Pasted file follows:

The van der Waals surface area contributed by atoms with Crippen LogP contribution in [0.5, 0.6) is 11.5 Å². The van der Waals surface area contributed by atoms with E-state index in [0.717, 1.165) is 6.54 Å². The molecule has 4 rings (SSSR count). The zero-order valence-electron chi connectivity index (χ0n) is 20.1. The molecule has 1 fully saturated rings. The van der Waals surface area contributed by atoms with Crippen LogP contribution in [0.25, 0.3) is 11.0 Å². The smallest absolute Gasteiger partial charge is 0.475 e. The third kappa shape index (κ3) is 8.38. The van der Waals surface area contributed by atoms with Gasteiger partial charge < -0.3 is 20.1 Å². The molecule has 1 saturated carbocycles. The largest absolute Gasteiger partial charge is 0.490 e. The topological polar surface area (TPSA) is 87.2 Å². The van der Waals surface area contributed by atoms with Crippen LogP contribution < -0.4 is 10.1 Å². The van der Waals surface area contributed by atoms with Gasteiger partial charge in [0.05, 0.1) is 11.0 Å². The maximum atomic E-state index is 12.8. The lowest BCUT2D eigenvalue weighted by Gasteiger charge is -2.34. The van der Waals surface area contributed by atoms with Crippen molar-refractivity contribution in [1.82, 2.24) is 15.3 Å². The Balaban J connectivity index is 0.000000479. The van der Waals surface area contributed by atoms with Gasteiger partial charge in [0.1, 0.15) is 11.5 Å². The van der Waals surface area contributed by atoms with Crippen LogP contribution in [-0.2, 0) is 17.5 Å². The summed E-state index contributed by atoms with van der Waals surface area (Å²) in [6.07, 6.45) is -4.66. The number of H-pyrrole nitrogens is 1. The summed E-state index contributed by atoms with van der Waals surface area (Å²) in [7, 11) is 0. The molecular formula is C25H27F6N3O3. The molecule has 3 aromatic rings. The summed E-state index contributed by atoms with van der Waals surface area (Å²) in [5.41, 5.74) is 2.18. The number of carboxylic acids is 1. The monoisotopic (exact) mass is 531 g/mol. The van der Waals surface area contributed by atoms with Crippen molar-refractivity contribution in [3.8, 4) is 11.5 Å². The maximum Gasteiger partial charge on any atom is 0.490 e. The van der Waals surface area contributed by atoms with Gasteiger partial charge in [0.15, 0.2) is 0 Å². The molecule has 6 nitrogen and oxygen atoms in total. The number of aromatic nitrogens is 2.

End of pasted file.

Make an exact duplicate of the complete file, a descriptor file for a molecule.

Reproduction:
The van der Waals surface area contributed by atoms with Crippen LogP contribution in [0.5, 0.6) is 11.5 Å². The van der Waals surface area contributed by atoms with E-state index in [0.717, 1.165) is 6.54 Å². The molecule has 4 rings (SSSR count). The zero-order valence-electron chi connectivity index (χ0n) is 20.1. The molecule has 1 fully saturated rings. The van der Waals surface area contributed by atoms with Crippen LogP contribution in [0.25, 0.3) is 11.0 Å². The smallest absolute Gasteiger partial charge is 0.475 e. The third kappa shape index (κ3) is 8.38. The van der Waals surface area contributed by atoms with Gasteiger partial charge < -0.3 is 20.1 Å². The molecule has 1 saturated carbocycles. The largest absolute Gasteiger partial charge is 0.490 e. The topological polar surface area (TPSA) is 87.2 Å². The van der Waals surface area contributed by atoms with Crippen LogP contribution < -0.4 is 10.1 Å². The van der Waals surface area contributed by atoms with Gasteiger partial charge in [0.05, 0.1) is 11.0 Å². The maximum atomic E-state index is 12.8. The lowest BCUT2D eigenvalue weighted by Gasteiger charge is -2.34. The van der Waals surface area contributed by atoms with Crippen molar-refractivity contribution in [1.82, 2.24) is 15.3 Å². The Balaban J connectivity index is 0.000000479. The van der Waals surface area contributed by atoms with Gasteiger partial charge in [0.1, 0.15) is 11.5 Å². The van der Waals surface area contributed by atoms with Crippen LogP contribution in [-0.2, 0) is 17.5 Å². The summed E-state index contributed by atoms with van der Waals surface area (Å²) in [6.07, 6.45) is -4.66. The number of H-pyrrole nitrogens is 1. The summed E-state index contributed by atoms with van der Waals surface area (Å²) in [7, 11) is 0. The molecular formula is C25H27F6N3O3. The molecule has 3 aromatic rings. The summed E-state index contributed by atoms with van der Waals surface area (Å²) in [5.41, 5.74) is 2.18. The number of carboxylic acids is 1. The monoisotopic (exact) mass is 531 g/mol. The van der Waals surface area contributed by atoms with Crippen molar-refractivity contribution in [3.8, 4) is 11.5 Å². The maximum Gasteiger partial charge on any atom is 0.490 e. The van der Waals surface area contributed by atoms with Gasteiger partial charge in [0.15, 0.2) is 0 Å². The molecule has 6 nitrogen and oxygen atoms in total. The number of aromatic nitrogens is 2.